[4] Still, all three crises had their economic losers, who fell through all sorts of safety nets and will not agree with the overall optimistic assessment.

[5] However, such declarations may only be provisional and do not always mean the end of business activity.

[6] At the time of writing, the latest available data were for Q2 2023.

[7] In Spain, the structure of bankruptcies is similar, the only difference being that the pre-COVID level was very soon surpassed by all sectors and, most recently, the number of bankruptcies declared in accommodation and catering, as well as in transport and storage, was almost five times higher than in the last quarter of 2019.

[8] And this has been the case since the very beginning of Eurostat's monitoring of this statistic. The time series of bankruptcies and registrations of legal persons have been available since 2015.

[9] Margins in the euro area have already been analysed in an article by Soňa Benecká, “How have firms’ price increases contributed to the current inflation in the euro area?” in the September 2022 issue of Global Economic Outlook

[10] ECB (2023).

[11] Garnitz et al. (2023).

[12] For low-skilled workers, this is only 15% in both sectors.

[13] The values differ depending on the statistics chosen. Data for total employment in the 20–64 age category were used here based on the European Labour Force Survey, which uses the concept of residency.

[14] In the same age group, the participation rate in the labour market rose from 75% to 78% between 2010 and 2019. After the COVID slump, it has returned to growth, the pace of which has been accelerating in recent quarters. The participation rate currently stands at 80%. Developments in other age categories (e.g., 15–64 or 15–74) are qualitatively similar.

[15] The employment rates are also above 80% in Malta and Estonia. Malta is exceptional in the way its labour market has changed significantly over the past 15 years. In fact, the employment rate in Malta was the lowest in the euro area (59%) in 2009. Since then, however, it has grown steadily and Malta is now in second place, just behind the Netherlands.

[16] This does not necessarily have to be purely a matter of higher worker morbidity in terms of their objective health (although it seems that the thoroughness of the anti-COVID measures at the beginning of the pandemic has inadvertently led to a significant reduction in the population’s defences against common viral infections, and the higher morbidity is also due to post-COVID syndrome (sometimes also called ‘chronic’ or ‘long’ COVID)), but also a shift in work culture in terms of a change in the perception of the state of health in which it is still permissible for a worker to be present at the workplace.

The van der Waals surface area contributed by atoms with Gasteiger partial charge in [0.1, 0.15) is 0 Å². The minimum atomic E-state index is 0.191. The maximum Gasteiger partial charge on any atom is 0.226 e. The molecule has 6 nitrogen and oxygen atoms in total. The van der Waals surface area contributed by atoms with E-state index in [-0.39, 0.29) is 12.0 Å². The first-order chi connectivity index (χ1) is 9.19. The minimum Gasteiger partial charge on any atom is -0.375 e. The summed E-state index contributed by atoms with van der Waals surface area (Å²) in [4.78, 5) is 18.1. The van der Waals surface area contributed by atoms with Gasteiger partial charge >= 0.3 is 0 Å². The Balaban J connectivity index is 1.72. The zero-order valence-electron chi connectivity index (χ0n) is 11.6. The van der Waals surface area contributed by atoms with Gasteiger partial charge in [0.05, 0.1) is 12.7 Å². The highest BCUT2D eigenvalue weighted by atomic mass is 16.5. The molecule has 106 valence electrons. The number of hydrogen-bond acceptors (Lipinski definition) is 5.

[17] There are multiple concepts for the equilibrium unemployment rate. For more information on this topic, see for example Pošta (2008).

[18] The authors of the term are Modigliani and Papademos (1975) and, unlike many others, it is an empirical rather than a theoretical concept of the approach to the equilibrium unemployment rate. For a more detailed description of the concept and its role in macroeconomic analysis, see e.g. Ball and Mankiw (2002). For a discussion of methods for estimating NAIRUs and their evolution over time, see e.g. Fabiani and Mestre (2000).

[19] Estimates dating back to before the creation of the euro area show a steady increase in the NAIRU from at least the 1970s to about the mid-1980s, and then again from 1990 onwards. See e.g. Fabiani and Mestre (2000).

[20] However, institutional factors reducing the structural unemployment rate also include legislative changes that result in the departure of some of the unemployed from the labour market, most often members of those social groups in which the unemployment rate is typically higher than the society-wide average. For example, a more generous approach to the allocation of invalidity pensions or more severe sanctions on criminal activities leading to a higher number of convicts may be examples of such policy actions. For more details, see Ball and Mankiw (2002). However, these structural factors were more likely to be reflected in the equilibrium unemployment rate in the deeper past.

[21] This phenomenon was first highlighted by Blanchard and Summers (1986). This term, originally drawn from physics, describes a situation in which the natural unemployment rate depends on the previously observed unemployment rate.

[22] At the time of writing, the latest available data were for September 2023.

[23] For the same reason, the use of the NAIRU to calculate potential output and fiscal position is being abandoned. For example, the OECD, which had previously published NAIRU estimates for individual countries, revised its methodology in 2018 to take into account anchored inflation expectations (see Rusticelli et al. (2015)) and renamed the time series as the “equilibrium unemployment rate”. However, in 2021, it also refrained from publishing it and no longer uses the NAIRU for its potential output calculations. (OECD, 2023)

[24] At the time of writing, the latest available data were from the October survey.

[25] For more details, see e.g. ECB (2002).

[26] At the time of writing, the latest available data were for 2023 Q2.

[27] This topic was discussed in more detail in the article by Martin Kábrt “Who will pay the COVID debt?” in the October 2023 issue of Global Economic Outlook.

[28] There are more than a million Ukrainian refugees in Germany, while a large proportion are children and women caring for them. According to the July study by Brücker et al. (2023), 18% of Ukrainian refugees in the 18-64 age group are already employed. The language barrier remains a major obstacle for the time being, but Germany is nevertheless providing language courses to refugees.